Sunday, May 6, 2012

How (NOT) to be Intern of the Year

I was reading a blog post from attending who had been Intern of the Year at his program in residency. He gave a list of instructions on how to follow in his footsteps and be Intern of the Year. I'm not going to link to it here, because then you'll all read that post instead, but basically he said some things that were good ideas and other things that were borderline insane.

The thing is, many of us have no desire to be Intern of the Year. Especially those of us who are going into cushy sub-specialties. All we want is to go through the year without losing our mind or killing anyone. Therefore, I present:

How to NOT be Intern of the Year (yet not kill anyone)

1) When your work for the day is done, LEAVE. Don't wander around the hospital, looking for people who might be coding. Go home. Sleep. Smell flowers.

2) When there's a code on a patient, don't run to the code. Walk. Possibly in the opposite direction. No person's life was ever saved by an intern. Your presence in the back of the room, squished up against the wall, isn't helping anyone.

3) If a clinic patient turns out to need a procedure like an injection or a pap smear, schedule it for the next visit. Preferably after you've graduated.

4) Patients' families are like the plague. Avoid them or at least sequester them in a plastic bubble.

5) Whatever your patient wants, give it to them. Arguing with a patient who wants pain medication takes a lot longer than just giving them pain medication.

6) When it's lunchtime, eat lunch. When it's dinnertime, eat dinner.

7) Don't work-up chronic conditions on inpatients, no matter how "interesting" they are.

8) When starting a new rotation, do absolutely nothing to prepare for it. You'll figure it out eventually.

9) By the time rounds are over, you've seen your patient twice. Do not see your patient again for the rest of the day unless forced. And even then, try to get out of it.

10) Block consults with every fiber of your being.


  1. I swear, many off-service interns on the OB service did just this... ;)

  2. As an intern who just started a surgical rotation, let me add one more:

    Never volunteer any information more than absolutely necessary when rounding with an attending. That info will always earn you more work which will do absolutely nothing to better the patients prognosis.

  3. I completely disaggree with n.5, all the rest are spot on!

  4. Love your blog! I'm always on the lookout for good physician blogs - mind giving us the link now that we've all read your post? :)

    1. Actually, I originally wrote this 4-5 years ago. Your guess is as good as mine where that link is.

    2. Here's the link:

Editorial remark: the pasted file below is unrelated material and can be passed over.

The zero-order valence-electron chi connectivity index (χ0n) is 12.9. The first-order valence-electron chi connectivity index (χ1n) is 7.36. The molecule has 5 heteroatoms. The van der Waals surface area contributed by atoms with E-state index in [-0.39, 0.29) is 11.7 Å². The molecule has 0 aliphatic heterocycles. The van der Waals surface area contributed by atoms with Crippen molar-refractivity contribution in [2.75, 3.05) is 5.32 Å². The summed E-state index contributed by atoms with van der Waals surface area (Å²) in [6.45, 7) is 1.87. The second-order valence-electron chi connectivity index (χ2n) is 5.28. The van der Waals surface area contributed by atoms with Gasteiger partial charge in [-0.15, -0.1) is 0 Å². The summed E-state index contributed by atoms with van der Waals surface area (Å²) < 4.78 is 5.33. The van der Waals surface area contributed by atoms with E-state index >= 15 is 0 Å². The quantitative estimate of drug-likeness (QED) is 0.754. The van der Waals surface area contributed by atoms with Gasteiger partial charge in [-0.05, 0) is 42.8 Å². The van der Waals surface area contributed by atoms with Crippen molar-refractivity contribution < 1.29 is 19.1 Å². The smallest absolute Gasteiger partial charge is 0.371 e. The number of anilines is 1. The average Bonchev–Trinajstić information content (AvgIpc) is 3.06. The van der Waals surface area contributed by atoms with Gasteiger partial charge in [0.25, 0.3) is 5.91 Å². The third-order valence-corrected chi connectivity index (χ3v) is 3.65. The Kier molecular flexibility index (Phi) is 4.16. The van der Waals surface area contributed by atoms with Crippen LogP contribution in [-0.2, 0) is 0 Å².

Google is a pretty good guesser.

    3. Jasmine: I'm actually 99% sure that wasn't where I got it from, especially since I don't think I've ever seen that blog before. The one I used was a numerical list, which was why mine was a list.

  5. I flew home to help advocate for my mother when she had a stroke that gave her speech difficulties. She was in a teaching hospital, no one (interns) would make eye contact with me, one neurologist walked around like he was God - then let the elevator door close on me right before I walked in. By the time she had moved to rehab - I despised every one of those doctors and those in training. However, I had a good relationship with every nurse and OT/PT there. They were the ones that truly helped my mom anyway. I witnessed the most boorish behavior (barging in while she had a sponge bath, etc.)from doctors - this post brought it all flooding back.

    1. I can see why it would bother you that I think interns should eat meals like actual human beings. Or leave at the end of the day.

      The truth is that most of the behavior that makes you "intern of the year" is just kiss up stuff that won't help your patients a bit and possibly encourages the behaviors that you found distasteful.

  6. Loved this list! For #5 though - feeding the junkies will just make you more popular with them, and create more work for you.. It's better to give them a prescription for something they'll hate (a non-narcotic) then run away before they decipher your handwriting. ;) (Admittedly I'm a pharmacist, not a physician, but I think that would work as a get-away policy! )

  7. Ah, number 1 is outdated. Interns these days work shifts. When their work is done, they sit around looking at the clock, hoping the next admission doesn't come before 5. Some of them do wander around looking for stuff to do, which usually involves playing videogames with the patients (I'm in peds).

  8. Interns in Canada still work the old school way. I would also add, from a Canadian perspective, when you're post call leave at the exact time the contract says you can, leaving a handover note in the next day's intern's locker if they're late.